Saturday, January 5, 2013

Reading Auden for Christmas

I tend to look at blog stats too much, but I'm glad I did so recently when I noticed someone had clicked on Christmas Oratorio. What's that? I wondered, and found a post I'd done a year ago that was a poem by W.H. Auden that is fantastic. (It's reposted below.)

I did a little more digging and found it was one small snippet of a very long piece called For the Time Being: A Christmas Oratorio. The plan was for Benjamin Britten to set it to music, which would have been fantastic except it probably would have taken days to perform. It's 37 pages of text in the edition of Collected Poems I checked out of the library, and covers from Advent to the Flight Into Egypt.

And it ends there, with the flight into Egypt. I hadn't thought about that, about how Christmas ends with a cliffhanger. The order of events gets so mixed up in the calendar, with the magi arriving tomorrow on Epiphany (in the church year), but the Slaughter of the Innocents, which happens after they leave, occurred a week ago on December 28.

And so, with Joseph and Mary and Jesus on the lam, and with the recitative immediately before beginning, "Fly, Holy Family, from our immediate rage," the next-to-last section begins with "Well, so that is that." So shocking, and so wonderful.

There are so many wonderful, shocking moments in this work. I haven't made my way through it all yet. I loved part II in the Temptation of Joseph section. Here's a little bit:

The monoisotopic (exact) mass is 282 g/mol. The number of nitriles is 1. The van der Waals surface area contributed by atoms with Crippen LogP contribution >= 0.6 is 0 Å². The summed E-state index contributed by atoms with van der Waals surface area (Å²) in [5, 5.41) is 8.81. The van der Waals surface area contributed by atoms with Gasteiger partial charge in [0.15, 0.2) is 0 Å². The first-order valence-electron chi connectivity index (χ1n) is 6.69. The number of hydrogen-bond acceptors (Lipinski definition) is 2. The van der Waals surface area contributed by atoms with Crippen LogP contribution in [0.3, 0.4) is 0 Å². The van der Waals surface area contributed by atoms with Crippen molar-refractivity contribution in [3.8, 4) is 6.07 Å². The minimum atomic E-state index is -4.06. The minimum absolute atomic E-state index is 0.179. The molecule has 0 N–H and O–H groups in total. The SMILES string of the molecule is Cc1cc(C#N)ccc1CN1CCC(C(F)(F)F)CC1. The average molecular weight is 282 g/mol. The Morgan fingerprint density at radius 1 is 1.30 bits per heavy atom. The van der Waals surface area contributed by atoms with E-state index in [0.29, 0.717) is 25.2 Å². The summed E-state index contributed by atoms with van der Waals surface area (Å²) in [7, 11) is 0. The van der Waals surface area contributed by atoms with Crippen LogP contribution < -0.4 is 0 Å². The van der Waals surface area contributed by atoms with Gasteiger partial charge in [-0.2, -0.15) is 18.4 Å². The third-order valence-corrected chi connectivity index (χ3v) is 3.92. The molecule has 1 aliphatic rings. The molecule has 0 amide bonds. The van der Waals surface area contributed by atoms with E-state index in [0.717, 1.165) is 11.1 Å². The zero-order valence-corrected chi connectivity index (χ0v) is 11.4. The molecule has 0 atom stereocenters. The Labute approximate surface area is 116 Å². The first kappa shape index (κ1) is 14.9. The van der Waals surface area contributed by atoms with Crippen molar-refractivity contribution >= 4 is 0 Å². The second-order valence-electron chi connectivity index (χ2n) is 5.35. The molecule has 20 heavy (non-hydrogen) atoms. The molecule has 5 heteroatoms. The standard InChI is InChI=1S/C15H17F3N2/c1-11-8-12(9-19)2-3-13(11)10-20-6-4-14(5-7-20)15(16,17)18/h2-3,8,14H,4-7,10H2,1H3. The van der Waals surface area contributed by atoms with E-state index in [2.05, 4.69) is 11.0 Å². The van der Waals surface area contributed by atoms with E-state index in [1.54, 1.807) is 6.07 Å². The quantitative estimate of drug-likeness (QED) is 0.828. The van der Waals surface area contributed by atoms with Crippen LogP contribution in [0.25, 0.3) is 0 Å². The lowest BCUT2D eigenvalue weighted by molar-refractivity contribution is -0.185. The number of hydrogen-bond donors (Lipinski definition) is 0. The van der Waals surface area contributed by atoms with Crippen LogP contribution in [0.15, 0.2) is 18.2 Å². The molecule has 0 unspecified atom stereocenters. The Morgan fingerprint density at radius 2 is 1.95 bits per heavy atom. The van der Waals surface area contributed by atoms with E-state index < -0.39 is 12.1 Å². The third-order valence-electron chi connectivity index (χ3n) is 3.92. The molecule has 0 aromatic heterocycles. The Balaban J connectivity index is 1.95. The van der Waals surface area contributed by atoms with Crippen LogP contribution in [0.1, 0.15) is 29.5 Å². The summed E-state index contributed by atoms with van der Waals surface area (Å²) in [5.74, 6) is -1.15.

For those delicious memories
Cigars and sips of brandy can restore
To old dried boys, for gallantry that scrawls
  In idolatrous detail and size
A symbol of aggression on toilet walls,
For having reasoned -- "Woman is naturally pure
since she has no moustache," for having said,
  "No woman has a business head,"
You must learn now that masculinity,
To nature, is a non-essential luxury.
And Herod's essay/proclamation on The Massacre of the Innocents is incredible.

But the whole thing is. It's worth savoring. It gave me so much to think about in a deep Christmas mode, far past the manger. I can see this is a work I will have to revisit when Advent rolls around.

The oratorio ends with this text, which is in the Episcopal hymnal and have never heard sung. It makes much more sense in its original context.

He is the Way.
Follow him through the Land of Unlikeness;
You will see rare beasts, and have unique adventures.

He is the Truth.
Seek Him in the Kingdom of Anxiety;
You will come to a great city that has expected your return for years.

He is the Life.
Love Him in the World of the Flesh;
And at your marriage all its occasions shall dance for joy.
October 1941-July 1942

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